MagneGas's (NASDAQ:MNGA) fully patented technology which allows for liquid waste to transform into a hydrogen-based fuel has opportunities abound, according to chief financial officer Luisa Ingargiola, who spoke in an interview with FinancialBuzz News from the floor of the NASDAQ on Wednesday.
The process sterilizes liquid waste by feeding carbon-rich liquid feedstock through a 10,000 degree Fahrenheit electric arc between two carbon electrodes. The liquid waste, which can include anything from manure or sludge to medical waste, produces the hydrogen-based fuel that is an environmentally friendlier natural gas substitute producing lower emissions than any fossil fuel currently on the market.
MagneGas's CEO, Dr. Ruggiero Santilli, is a Harvard and MIT trained scientist, who developed the technology over the course of 30 years of research.
Ingargiola explained Dr. Santilli's vision "that the days of trucking fuel across the country or across the globe are the past," and that the world should be producing fuel where it is needed from a local feedstock.
The Tampa, Florida-based company has diversified this technology into three major lines of business including metalworking and industrial gas sales, equipment sales for liquid waste processing and the use of MagneGas for the co-combustion of hydrocarbon fuels to reduce emissions.
Ingargiola explains how it works by citing the example of a lightening chamber:
"Liquid is fed at a high rate of speed through a chamber at a temperature of 10,000 degrees, which causes a reaction producing the hydrogen fuel that bubbles to the surface."
This is a natural gas alternative "and we sell it in the metalworking market…because it has an extremely hot flame temperature so we compete against acetylene…The metalworking market is actually a US$5 billion industry and we believe that we have the only renewable source for that industry."
The CFO said that the key to the technology is the hot flame temperature that when used to re-combust hydrocarbon fuels withMagneGas's own product, "it reduces emissions by up to forty percent and increases the heat output of that hydrocarbon fuel."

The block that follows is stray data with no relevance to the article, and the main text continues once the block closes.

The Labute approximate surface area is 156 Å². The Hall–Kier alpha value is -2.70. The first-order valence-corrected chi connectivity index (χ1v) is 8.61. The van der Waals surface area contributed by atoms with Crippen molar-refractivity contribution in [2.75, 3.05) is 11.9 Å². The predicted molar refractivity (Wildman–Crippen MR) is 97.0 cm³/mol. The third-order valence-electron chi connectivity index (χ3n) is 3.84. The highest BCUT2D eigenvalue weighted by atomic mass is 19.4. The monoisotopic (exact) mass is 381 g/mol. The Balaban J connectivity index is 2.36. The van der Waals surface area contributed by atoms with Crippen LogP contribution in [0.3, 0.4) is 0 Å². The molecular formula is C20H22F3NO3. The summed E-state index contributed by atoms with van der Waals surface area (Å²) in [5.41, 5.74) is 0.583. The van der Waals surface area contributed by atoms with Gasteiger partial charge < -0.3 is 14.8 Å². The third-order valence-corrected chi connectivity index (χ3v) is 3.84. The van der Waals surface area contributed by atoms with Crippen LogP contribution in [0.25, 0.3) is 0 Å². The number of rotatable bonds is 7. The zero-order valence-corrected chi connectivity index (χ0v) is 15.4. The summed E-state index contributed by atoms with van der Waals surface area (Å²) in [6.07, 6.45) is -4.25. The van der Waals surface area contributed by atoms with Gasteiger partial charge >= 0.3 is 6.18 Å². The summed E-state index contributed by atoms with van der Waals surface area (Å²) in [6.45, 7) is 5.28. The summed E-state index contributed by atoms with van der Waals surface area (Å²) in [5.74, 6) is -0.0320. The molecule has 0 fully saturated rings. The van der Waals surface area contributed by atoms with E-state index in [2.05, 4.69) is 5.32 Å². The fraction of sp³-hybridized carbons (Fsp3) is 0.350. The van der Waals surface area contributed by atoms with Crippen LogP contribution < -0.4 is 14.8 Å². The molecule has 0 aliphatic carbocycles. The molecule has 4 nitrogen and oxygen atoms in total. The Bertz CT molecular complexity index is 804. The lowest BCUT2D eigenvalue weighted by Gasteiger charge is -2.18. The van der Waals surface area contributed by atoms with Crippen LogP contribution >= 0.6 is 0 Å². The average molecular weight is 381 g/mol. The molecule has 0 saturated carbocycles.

This has attracted business from the coal industry because, as Ingargiola explains, MagneGas's CO2 emission reductions and high efficiency make it a better option than more expensive and less effective carbon capture schemes.
Ingargiola also stressed MagneGas's opportunities in the waste processing industry thanks to a "process that converts waste such as manure, oils or sludge into its hydrogen-based fuel." The company markets the actual equipment for this process.
The CFO explained that MagneGas does not compete against the oil industry and that low crude prices have put pressure on the company's stock from a macroeconomic level.
"But from a business level, it has not impacted us because we're not competing against oil. We're selling gas to the metalworking market and we're competing against acetylene, which is not dependent on oil pricing."
Based on its potential, the future seems bright for MagneGas and Ingargiola said that management feels the stock is undervalued considering "where the company expects to be in 24 months".
Earlier this month, MagneGas signed a one year contract with a major southeast fire-rescue supplier to distribute its special fuel throughout the state of Florida.
MagneGas's special fuel is especially attractive to fire departments as it dissipates into the air quickly in the event of a leak, unlike acetylene, which pools on the ground and creates a major risk for explosion.